Chemically selective microspectroscopy with broadband shaped femtosecond laser pulses
This doctoral thesis presents a new, unified approach to nonlinear microspectroscopy employing tailored broadband femtosecond laser radiation. The key concept is to functionalize the femtosecond excitation in order to implement a series of multiphoton spectroscopy techniques, especially for microsc...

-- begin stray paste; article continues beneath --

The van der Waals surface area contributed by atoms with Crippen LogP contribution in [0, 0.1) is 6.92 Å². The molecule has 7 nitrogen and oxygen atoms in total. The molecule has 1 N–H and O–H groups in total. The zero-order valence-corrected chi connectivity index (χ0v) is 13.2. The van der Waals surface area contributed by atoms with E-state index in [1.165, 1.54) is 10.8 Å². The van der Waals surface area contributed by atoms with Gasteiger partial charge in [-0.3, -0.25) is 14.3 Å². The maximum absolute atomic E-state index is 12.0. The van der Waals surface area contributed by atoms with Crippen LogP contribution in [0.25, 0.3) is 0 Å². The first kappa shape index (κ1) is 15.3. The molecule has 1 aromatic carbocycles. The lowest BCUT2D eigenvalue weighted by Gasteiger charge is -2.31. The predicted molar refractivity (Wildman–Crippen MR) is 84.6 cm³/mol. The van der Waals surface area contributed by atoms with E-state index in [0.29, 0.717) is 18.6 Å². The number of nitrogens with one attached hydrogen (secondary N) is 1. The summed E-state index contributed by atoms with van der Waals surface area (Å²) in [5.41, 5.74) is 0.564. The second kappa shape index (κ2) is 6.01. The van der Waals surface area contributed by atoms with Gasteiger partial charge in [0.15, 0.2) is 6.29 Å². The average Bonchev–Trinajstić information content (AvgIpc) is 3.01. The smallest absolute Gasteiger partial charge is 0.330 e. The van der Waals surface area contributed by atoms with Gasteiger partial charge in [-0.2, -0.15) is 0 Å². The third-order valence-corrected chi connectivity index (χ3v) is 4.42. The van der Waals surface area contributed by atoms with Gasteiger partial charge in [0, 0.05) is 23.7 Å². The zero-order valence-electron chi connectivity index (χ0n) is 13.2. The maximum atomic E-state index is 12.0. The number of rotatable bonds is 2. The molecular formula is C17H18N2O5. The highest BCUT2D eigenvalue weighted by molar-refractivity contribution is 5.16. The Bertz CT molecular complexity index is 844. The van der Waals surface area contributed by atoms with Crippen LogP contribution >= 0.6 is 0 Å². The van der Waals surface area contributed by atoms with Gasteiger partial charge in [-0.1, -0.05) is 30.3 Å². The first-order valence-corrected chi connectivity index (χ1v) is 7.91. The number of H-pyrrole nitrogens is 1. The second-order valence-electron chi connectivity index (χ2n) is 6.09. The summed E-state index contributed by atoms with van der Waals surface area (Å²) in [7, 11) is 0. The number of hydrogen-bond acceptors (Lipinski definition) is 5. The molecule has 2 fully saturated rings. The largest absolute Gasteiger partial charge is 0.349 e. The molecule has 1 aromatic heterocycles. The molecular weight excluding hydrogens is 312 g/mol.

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|Summary:||This doctoral thesis presents a new, unified approach to nonlinear microspectroscopy employing tailored broadband femtosecond laser radiation. The key concept is to functionalize the femtosecond excitation in order to implement a series of multiphoton spectroscopy techniques, especially for microscopic imaging. The most important application is coherent anti-Stokes Raman scattering (CARS) spectroscopy, which allows chemical identification of untreated samples in microscopy due to their characteristic vibrational spectra. The presented approach allows huge experimental simplifications of CARS, schemes for very rapid spectral acquisition and determination of the chemical composition (based on the quantitative analysis of entangled multiplex spectra by evolutionary algorithm fitting), as well as new methods for microscopic CARS measurements in the time-domain, resolving molecular vibrations temporally. This is possible, because coherent control of the signal generation is applied, manipulating the quantum mechanical processes of the underlying light-matter interaction by shaping the excitation light field in phase, amplitude and polarization. Thus, spectroscopic function and even molecular control is imprinted on the excitation pulses. It is shown that this idea of functional “photonic integration” can be pursued even further by incorporating an interferometric detection scheme in the same pulses without any additional optical elements in the experimental setup, drastically improving the measurement sensitivity by more than three orders of magnitude. In addition to these novel conceptual findings, new technological developments have been invented and pushed forward. These include the generation of ultrabroadband femtosecond radiation in microstructured optical fibres and its precise phase measurement and management, which is a prerequisite for coherent control. In this context, a new pulse-shaper enabled variant of SPIDER was developed, allowing very rapid compression in collinear beam geometry in the microscope. Employing the developed set of tools and concepts, application examples are given ranging from quantitative chemical imaging of polymer blend samples, to the chemical identification of potentially hazardous powdery substances and the microanalytical sensing of the chemical composition in a microfluidic device.|